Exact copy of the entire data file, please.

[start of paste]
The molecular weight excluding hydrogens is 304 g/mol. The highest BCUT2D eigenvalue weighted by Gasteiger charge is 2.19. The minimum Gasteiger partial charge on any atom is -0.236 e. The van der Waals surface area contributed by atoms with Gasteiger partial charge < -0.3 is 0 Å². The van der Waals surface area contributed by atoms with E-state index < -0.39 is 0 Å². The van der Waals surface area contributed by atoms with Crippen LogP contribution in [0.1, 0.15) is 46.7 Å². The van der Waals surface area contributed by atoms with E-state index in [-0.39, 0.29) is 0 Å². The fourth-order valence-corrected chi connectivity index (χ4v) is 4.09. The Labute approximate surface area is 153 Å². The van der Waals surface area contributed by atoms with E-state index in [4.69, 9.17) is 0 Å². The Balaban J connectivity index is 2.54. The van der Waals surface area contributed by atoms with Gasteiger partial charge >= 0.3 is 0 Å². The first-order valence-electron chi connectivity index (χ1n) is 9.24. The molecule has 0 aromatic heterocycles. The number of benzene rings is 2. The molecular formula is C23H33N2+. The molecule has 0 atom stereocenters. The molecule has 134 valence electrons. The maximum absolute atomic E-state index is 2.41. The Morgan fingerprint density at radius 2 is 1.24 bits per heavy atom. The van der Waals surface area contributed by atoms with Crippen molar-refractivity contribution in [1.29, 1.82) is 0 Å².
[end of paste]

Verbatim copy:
The molecular weight excluding hydrogens is 304 g/mol. The highest BCUT2D eigenvalue weighted by Gasteiger charge is 2.19. The minimum Gasteiger partial charge on any atom is -0.236 e. The van der Waals surface area contributed by atoms with Gasteiger partial charge < -0.3 is 0 Å². The van der Waals surface area contributed by atoms with E-state index < -0.39 is 0 Å². The van der Waals surface area contributed by atoms with Crippen LogP contribution in [0.1, 0.15) is 46.7 Å². The van der Waals surface area contributed by atoms with E-state index in [-0.39, 0.29) is 0 Å². The fourth-order valence-corrected chi connectivity index (χ4v) is 4.09. The Labute approximate surface area is 153 Å². The van der Waals surface area contributed by atoms with E-state index in [4.69, 9.17) is 0 Å². The Balaban J connectivity index is 2.54. The van der Waals surface area contributed by atoms with Gasteiger partial charge >= 0.3 is 0 Å². The first-order valence-electron chi connectivity index (χ1n) is 9.24. The molecule has 0 aromatic heterocycles. The number of benzene rings is 2. The molecular formula is C23H33N2+. The molecule has 0 atom stereocenters. The molecule has 134 valence electrons. The maximum absolute atomic E-state index is 2.41. The Morgan fingerprint density at radius 2 is 1.24 bits per heavy atom. The van der Waals surface area contributed by atoms with Crippen molar-refractivity contribution in [1.29, 1.82) is 0 Å².